$400bn 'needed to cut oil use in transport sector’
New York, April 7, 2011
A global investment of $400 billion annually is required to achieve 25 per cent penetration of alternative energy sources from 2010 to 2030 and reduce total oil consumption in transport by 0.5 per cent per year, said a report.
Countries seeking to reduce oil dependency and emissions of their transport sector must support the development, distribution and adoption of new technologies in transport through a structured policy approach, strong public-private partnerships, risk hedging and collaborative financing, added the Repowering Transport report released by the World Economic Forum in collaboration with Booz & Company.
Global transportation and fossil fuels are inextricably linked. More than 60 per cent of the 87 million barrels of oil consumed every day powers the world’s transportation system, and liquid fossil fuels account for more than 96 per cent of the current energy supply to the transport sector, the report said.
The capital needed is moderate in relation to the $740 billion annual expense in global oil subsidies or the global transport industry’s annual $4,500 billion revenue.
Research found that lack of financing for green transportation is not a matter of capital availability but rather of uncertainty in the regulatory environment and challenges in assessing the risk involved.
The report’s proposed two-pronged policy approach to achieve energy diversification involves establishing regulation (fuel taxes, carbon fees) and/or setting performance standards that the market can meet independent of the technology choice, while supporting technology-specific policies chosen based on the country’s own competitive advantage.
“Understanding the opportunities and challenges in energy supply across all modes of transport is a highly complex undertaking; this report is the first to provide a comprehensive framework identifying critical enablers and ensuring deployment of the broadest range of technologies,” said Nick Pennell, vice-president of Booz & Company.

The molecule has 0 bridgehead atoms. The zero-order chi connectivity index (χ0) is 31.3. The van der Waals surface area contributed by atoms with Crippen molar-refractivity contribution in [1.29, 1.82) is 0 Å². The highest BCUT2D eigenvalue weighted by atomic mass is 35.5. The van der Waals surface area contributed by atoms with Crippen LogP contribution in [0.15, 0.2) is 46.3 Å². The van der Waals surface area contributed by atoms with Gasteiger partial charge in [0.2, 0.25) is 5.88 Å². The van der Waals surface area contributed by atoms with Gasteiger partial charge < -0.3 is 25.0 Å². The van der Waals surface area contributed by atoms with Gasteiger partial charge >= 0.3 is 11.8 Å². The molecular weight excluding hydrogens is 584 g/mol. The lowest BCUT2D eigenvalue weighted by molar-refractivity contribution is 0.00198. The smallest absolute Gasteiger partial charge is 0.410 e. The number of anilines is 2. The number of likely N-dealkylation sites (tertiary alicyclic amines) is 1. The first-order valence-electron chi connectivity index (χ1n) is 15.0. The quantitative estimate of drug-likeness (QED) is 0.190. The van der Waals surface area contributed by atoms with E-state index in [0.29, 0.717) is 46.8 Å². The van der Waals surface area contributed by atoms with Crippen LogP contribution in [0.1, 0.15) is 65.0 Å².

As examples, the report features China, whose $15 billion investment pledge in electric vehicles, coupled with a tight-knit collaboration between government and private enterprise, aims to put 5-10 million electric vehicles on the road by 2020.
The report also highlights Brazil’s consistent 30-year policy supporting the development of biofuels, a technology that today powers 20 per cent of the country’s entire transportation system. Brazil continues to support biofuels with up to $2.5 billion dollars per annum of tax breaks and other consumption incentives.
“The report finds that oil will continue to be the dominant fuel for transportation over the next 20 years, but innovative partnerships among business, government, academia and civil society marks are accelerating technology development of alternative sources,” said John Moavenzadeh, head of Mobility Industries at the World Economic Forum.
The report sets out a framework to identify the most useful partnerships at each point of the technology lifecycle.
Successful partnership case studies at the global and country level are featured in the report, including examples from Canada, Sweden, the UK and the US. – TradeArabia News Service
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